Four pathways for sustainable aquaculture

Taking a holistic view, the Global Sustainable Aquaculture Roadmap identifies four key pathways for action that can create change at scale and shift aquaculture systems towards a more sustainable future.

  1. Responsible production: A planet-first approach to production can ensure the long-term supply of healthy food from aquaculture is sustainable. Maintaining the breadth of aquaculture species and systems is key to strengthening the resilience and nutritional value of blue foods. We need to develop, support and share best practices and innovations for production, which boost diversity of supply, allow inclusive growth, enhance nature-positive outcomes and contribute to global biodiversity goals.
  2. Improving livelihoods: There’s currently an imbalance of benefits and risks among people participating in the aquaculture sector. The stakeholders working across value chains and the communities impacted by the industry are often left out of decisions that influence their well-being. Although aquaculture brings opportunities, more needs to be done to secure those opportunities, especially for women and young people. Systemic change across industry value chains is crucial to rebalancing inequalities, empowering collaboration and community cooperatives, reducing poverty and building a fairer sector for people.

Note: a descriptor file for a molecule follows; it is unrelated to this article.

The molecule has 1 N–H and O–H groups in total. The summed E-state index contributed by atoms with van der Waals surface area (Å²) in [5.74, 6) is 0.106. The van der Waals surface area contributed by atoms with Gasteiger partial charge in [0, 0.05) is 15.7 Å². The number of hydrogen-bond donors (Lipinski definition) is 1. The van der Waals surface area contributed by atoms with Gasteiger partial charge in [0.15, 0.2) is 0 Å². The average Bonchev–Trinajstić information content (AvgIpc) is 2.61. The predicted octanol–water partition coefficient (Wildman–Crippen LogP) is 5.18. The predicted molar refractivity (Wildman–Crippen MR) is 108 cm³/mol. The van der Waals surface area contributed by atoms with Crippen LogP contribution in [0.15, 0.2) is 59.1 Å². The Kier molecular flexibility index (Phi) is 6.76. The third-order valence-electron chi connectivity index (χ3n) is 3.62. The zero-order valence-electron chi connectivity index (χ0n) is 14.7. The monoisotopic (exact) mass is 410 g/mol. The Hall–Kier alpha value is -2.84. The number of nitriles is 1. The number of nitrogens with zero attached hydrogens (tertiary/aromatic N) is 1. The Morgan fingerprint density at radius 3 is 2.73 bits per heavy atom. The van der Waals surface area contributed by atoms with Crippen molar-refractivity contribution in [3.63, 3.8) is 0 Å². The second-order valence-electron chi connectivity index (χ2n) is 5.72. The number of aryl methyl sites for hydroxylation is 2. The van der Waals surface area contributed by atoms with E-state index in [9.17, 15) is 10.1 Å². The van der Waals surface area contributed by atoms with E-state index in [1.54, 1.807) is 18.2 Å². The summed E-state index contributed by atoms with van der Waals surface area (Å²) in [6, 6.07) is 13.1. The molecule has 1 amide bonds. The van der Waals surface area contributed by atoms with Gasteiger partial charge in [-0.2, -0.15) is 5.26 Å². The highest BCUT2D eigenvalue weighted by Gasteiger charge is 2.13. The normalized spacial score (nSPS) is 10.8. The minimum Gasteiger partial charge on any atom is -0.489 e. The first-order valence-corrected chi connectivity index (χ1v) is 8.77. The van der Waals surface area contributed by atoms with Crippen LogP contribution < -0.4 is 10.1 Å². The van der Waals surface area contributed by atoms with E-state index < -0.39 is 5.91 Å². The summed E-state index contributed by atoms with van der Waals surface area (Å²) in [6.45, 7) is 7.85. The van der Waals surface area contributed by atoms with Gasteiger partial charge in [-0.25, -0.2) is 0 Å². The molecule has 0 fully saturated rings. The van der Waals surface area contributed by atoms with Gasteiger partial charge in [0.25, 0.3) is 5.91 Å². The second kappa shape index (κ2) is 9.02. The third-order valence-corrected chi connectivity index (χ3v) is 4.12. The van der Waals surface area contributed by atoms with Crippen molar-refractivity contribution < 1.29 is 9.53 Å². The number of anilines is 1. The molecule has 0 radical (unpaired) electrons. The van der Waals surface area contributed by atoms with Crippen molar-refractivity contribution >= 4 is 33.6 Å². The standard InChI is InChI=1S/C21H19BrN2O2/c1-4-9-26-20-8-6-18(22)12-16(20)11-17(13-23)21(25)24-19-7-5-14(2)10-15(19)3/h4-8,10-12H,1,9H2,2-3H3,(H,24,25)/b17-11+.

3. Healthy consumption: Around the world, access to blue foods is uneven. A pivotal part of building sustainable aquaculture systems is improving the availability and affordability of these foods for all consumers. Advocates should raise awareness among retailers, distributors and food service providers about the benefits of eating a variety of blue foods. In turn, businesses need to find responsible solutions that allow all consumers to enjoy the benefits of these critical sources of nutrition.
  4. An enabling environment: By creating the right conditions for positive progress in aquaculture, there will be a solid foundation for generations to come. Setting up stakeholder partnerships can improve dialogue across the sector as well as governance approaches. Policies from local to international levels are needed to incentivize and enforce more responsible and inclusive practices, and stimulate investment. These investments can support innovations and platforms for data sharing that demonstrate models for sustainable growth.
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Launching a comprehensive roadmap